Wednesday was my last day on Orcas. My step-sister Joan and I were going to attend the Senior Center’s monthly High Tea with Faith, my step-mother. I was going to pick them up at the house about 1:30, for the 2:00 pm event.
After a leisurely breakfast at the hotel I drove east, through Eastsound, along Crescent Beach, and turned right, heading for Moran State Park. I had corrected the music situation and I had two Carlos Santana CDs (Supernatural and a “Greatest Hits”) and Pink Martini. It was about 9:30, cloudy but not rainy, and probably fifty degrees. The park was open. I turned left and started up Mt. Constitution.
There are two turnouts on the road that let you see the San Juan Archipelago spread out in front of you, always in shades of blue and violet. I was looking forward to reaching the first one and taking some pictures. My favorite track of the Pink Martini CD came on and I was just starting to relax into it when my cell phone rang.
I don’t talk on the phone while I’m driving, especially not my personal phone which doesn’t have blue tooth. This call could only be Joan, and it probably wasn’t good. She couldn’t be calling to ask me to pick up pancake mix or something. By the time I got to the turnout, the phone had stopped. I re-dialed, but even though I was two-thirds of the way up the tallest point on the island I had no reception. Twenty seconds later the phone chirped to alert me that I had voicemail.
Just the night before we had been talking about cell phones and Joan had mentioned how much she hates to leave messages because she never knows what to say. Now she’d left one; that really wasn’t good.
So, I could go back down the hill and try to find a place with reception, or continue to the top on the assumption that there would be reception at the peak. I went for Option Two. I was trying to drive carefully because I didn’t know this road, and my mind was scurrying off in a dozen different directions, not wanting to focus on the road. Maybe she really did just want pancake mix. Maybe they needed to take Faith to the hospital. When was the next ferry? What if they airlifted her? Then I told myself to stop imagining the worst. Then I started again.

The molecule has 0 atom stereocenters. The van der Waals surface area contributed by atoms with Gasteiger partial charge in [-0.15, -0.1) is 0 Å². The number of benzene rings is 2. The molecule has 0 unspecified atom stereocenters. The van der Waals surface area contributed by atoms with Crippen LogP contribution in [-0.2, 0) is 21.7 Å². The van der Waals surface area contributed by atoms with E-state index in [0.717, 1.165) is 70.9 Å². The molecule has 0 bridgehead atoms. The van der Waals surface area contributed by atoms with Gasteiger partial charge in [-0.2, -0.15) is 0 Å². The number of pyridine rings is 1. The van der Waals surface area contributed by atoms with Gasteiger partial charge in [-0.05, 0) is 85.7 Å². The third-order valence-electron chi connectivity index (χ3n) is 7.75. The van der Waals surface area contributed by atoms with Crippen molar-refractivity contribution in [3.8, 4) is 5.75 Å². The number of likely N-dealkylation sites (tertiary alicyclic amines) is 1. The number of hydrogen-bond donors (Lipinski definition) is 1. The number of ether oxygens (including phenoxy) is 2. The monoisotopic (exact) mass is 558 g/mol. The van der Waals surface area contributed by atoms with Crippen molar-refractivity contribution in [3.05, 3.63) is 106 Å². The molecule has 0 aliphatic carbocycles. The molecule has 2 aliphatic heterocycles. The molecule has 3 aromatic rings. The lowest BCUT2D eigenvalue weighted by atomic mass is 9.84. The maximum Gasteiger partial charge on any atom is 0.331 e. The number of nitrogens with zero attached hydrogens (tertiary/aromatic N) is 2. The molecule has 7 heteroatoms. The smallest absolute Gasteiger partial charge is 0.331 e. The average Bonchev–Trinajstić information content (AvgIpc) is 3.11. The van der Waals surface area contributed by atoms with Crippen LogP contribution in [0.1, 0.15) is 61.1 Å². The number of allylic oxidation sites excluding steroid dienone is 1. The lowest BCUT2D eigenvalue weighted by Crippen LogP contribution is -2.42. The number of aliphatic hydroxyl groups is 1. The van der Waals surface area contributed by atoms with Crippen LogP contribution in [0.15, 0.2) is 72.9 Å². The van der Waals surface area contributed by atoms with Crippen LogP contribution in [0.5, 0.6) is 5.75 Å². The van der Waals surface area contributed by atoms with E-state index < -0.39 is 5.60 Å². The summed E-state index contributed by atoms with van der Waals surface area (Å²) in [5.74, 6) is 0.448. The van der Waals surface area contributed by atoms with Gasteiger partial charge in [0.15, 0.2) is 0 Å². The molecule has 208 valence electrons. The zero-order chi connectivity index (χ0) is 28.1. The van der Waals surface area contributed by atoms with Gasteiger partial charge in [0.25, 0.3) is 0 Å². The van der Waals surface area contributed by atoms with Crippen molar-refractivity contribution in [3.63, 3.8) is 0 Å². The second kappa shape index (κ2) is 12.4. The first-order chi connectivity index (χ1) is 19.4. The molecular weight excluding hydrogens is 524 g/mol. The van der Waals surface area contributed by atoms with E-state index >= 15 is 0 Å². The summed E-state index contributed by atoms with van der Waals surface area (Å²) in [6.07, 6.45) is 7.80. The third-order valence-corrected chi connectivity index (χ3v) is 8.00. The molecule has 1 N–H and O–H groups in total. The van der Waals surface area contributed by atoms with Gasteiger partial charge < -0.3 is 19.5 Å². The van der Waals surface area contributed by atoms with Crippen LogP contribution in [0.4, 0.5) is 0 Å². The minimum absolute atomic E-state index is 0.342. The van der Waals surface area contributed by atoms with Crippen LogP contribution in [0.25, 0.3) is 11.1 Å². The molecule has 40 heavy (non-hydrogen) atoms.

At the top of the mountain, in the parking lot, I had three bars. I played by voicemail and it was Joan, saying, “Um, Mother doesn’t feel quite right. I left a message for Jay. I thought maybe you were in town. . . Call me when you get this.”
I tried twice and even though I had bars I could not connect.
Faith, my step-mother, was just released from the hospital about five weeks ago after a serious episode. She has COPD, which is controlled, and is recovering really well from a cracked pelvis. For me, though, the words, “Not quite right,” are always code for “stroke.” And Joanie had sounded tense, frightened.
I drove down the mountain, trying not to panic, thinking hundreds of thoughts, many of them, I’m sorry to say, selfish. At Cascade Lake—no reception. I drove on, finally glancing down at the phone as I drove past Crescent Beach the other way, seeing I had four bars, and pulling into a turnout. This had taken twenty minutes from the time I listened to the message, and probably half an hour from the time Joan had left it.
She answered on the second ring and I could tell from her “Hello,” that things were not as bad as they had sounded. “Oh, hi. I thought maybe you were in town. Mother wasn’t feeling quite herself when she got up, and we were afraid we’d have to cancel the tea. I wanted to catch you.”
I asked what had been wrong. Faith had complained of shortness of breath while eating breakfast. Joanie said she was going to call the doctor, but Faith said she didn’t need one. She was sitting up with her feet elevated, and said she was feeling better. Joan sounded calm and relaxed. “Did you go into town?” she said. “Town” is Eastsound. Faith and Joan live out past the ferry landing, about twenty miles southwest of Eastsound.
“I was driving up Mt Constitution,” I said, trying not to grit my teeth. Of course Joan could sound calm now; she had already been through the half an hour of fear when she couldn’t reach her brother who lived on the island, and her step-sister who was visiting the island, both of whom had cell phones. She probably pictured me frolicking among the mounds of melting slow on the mountain, chasing deer with my camera.
“Oh, no! Well, we haven’t made up our minds about going to the tea,” she said. “Do you want to go ahead up the mountain, and call back in an hour maybe?”
“I’ll stay in town and call in an hour,” I said. “And then, seeing how things are going, maybe I’ll go back up the mountain.”
I wandered the streets of Eastsound, disconsolately spending money, and called back in an hour, to find out that Faith had rebounded and was eagerly looking forward to High Tea. They would come into Eastsound, where the Senior Center is located, and meet me, which meant I wouldn’t have to drive across the island again to pick them up. It was about 11:30. I went back up the mountain.
These photos are six views from Mt. Constitution.